When I saw Peggy for the last time, she wasn't able to dance then. But she took my hand once more. I reminded her of the first time that we had held hands. I spoke about how much power was contained in those hands: to communicate the dance, to lead and to follow, to change the quality of the dance, to guide the flow. I praised her ability to lead a complete beginner, as well as the way that experienced dancers on the dance floor could adapt to the situation and use signals through the hands to combat the dreaded curse of momentary memory loss on the dance floor. I had discovered all these things during the many times I was privileged to dance, holding hands, with Peggy.
I believe she taught us so that we could pass on what we had learnt. Quite simply, by dancing of course. So, as we continue to step into the future, I hope that our hands will stay linked to the past, and to the history that created us.
14 May 2006 

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A record of those present on the Day of Remembrance

A Day to Honour Peggy Sunday May 14th 2006 at Morley College "It was a really lovely day on Sunday, though hard to confront the loss of Peggy that each person felt so individually. A very special warmth bound everyone together". Sandria Reese Gathered together were about eighty people; some the original members of Nonsuch others people who had met Peggy only briefly but who had felt drawn, through the strength of her personality, to honour her on this special day. And, most importantly, seven members of Peggy's immediate family, along with several of her dear friends joined us. The Emma Conns Hall is spacious, allowing for meeting and greeting. It is rectangular and at the back along the long side there is ample raked seating. This is opposite the platform which for the occasion housed a large TV monitor showing Peggy dancing in an incredibly able fashion on five separate occasions in her later years, and repeated on a loop.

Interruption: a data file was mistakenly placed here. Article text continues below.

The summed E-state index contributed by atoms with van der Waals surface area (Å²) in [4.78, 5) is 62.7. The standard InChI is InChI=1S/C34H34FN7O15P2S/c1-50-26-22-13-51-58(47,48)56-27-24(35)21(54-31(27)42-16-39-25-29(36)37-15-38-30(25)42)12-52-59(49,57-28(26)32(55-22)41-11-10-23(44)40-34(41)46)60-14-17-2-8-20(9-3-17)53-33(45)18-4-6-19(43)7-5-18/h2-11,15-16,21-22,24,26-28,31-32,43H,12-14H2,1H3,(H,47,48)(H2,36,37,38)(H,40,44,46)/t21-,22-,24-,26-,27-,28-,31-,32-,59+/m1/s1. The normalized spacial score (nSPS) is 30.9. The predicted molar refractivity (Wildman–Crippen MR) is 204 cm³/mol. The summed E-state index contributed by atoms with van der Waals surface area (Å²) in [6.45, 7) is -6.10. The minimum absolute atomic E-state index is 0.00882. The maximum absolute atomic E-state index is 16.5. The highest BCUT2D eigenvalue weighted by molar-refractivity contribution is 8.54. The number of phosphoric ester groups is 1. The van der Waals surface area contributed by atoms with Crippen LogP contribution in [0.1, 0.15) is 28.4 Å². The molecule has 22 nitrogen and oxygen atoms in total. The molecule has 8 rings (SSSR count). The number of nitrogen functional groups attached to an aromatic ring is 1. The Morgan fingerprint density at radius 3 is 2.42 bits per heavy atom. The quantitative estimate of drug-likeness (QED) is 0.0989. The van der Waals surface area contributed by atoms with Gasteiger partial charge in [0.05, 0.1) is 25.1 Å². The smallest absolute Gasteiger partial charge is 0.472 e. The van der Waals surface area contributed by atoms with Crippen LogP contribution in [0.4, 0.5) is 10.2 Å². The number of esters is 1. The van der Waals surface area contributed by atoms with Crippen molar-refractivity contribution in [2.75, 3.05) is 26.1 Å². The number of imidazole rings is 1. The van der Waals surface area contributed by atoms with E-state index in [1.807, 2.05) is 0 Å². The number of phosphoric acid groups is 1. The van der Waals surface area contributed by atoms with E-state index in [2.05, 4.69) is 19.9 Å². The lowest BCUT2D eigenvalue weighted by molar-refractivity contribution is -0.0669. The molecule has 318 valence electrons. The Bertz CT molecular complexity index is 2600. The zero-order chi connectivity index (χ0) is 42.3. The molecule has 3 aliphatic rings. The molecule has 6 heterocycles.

The dances were: Country Dance St. Martins, aged 65 at the Porchester Hall ED Festival in 1986 with Sian Jones, Elizabeth Wallbridge and June McKay The Minuet, aged 70 with the late Peter Idle at Summer School in 1991 The Slow Courante and Handel Bourée, aged 74 at the ED Festival in Ealing In l995 with Elizabeth Wallbridge Estampie Royale No. III, aged 75 at the ED Festival in Cambridge in l996 with Ulrike Klein Country Dance Confess, aged 80 at the ED Festival in Edinburgh in 2001 with Sian Jones, Alison Collins, Marion Fletcher, Andrew Holdsworth and Mike Ruff Along one side of the hall was a display of photographs taken at summer schools and performances over the years, along with a collection of old Nonsuch programmes from many venues. And despite all this there remained an excellent and large dancing space. In a convivial and warm atmosphere the meeting and greeting was such an important part of this wonderful day. And for those of us who had come to Nonsuch after its hey-day of public performances in the 60s and 70s it was a pleasure to put faces to all those names we had heard and whose pictures we had seen in photos from such venues as St. Johns Smith Square and the Queen Elizabeth Hall. Michael Bukht formally welcomed everyone and introduced the Company under its new Artistic Director, Darren Royston, and it was delightful to see so many new and young dancers amongst the familiar faces.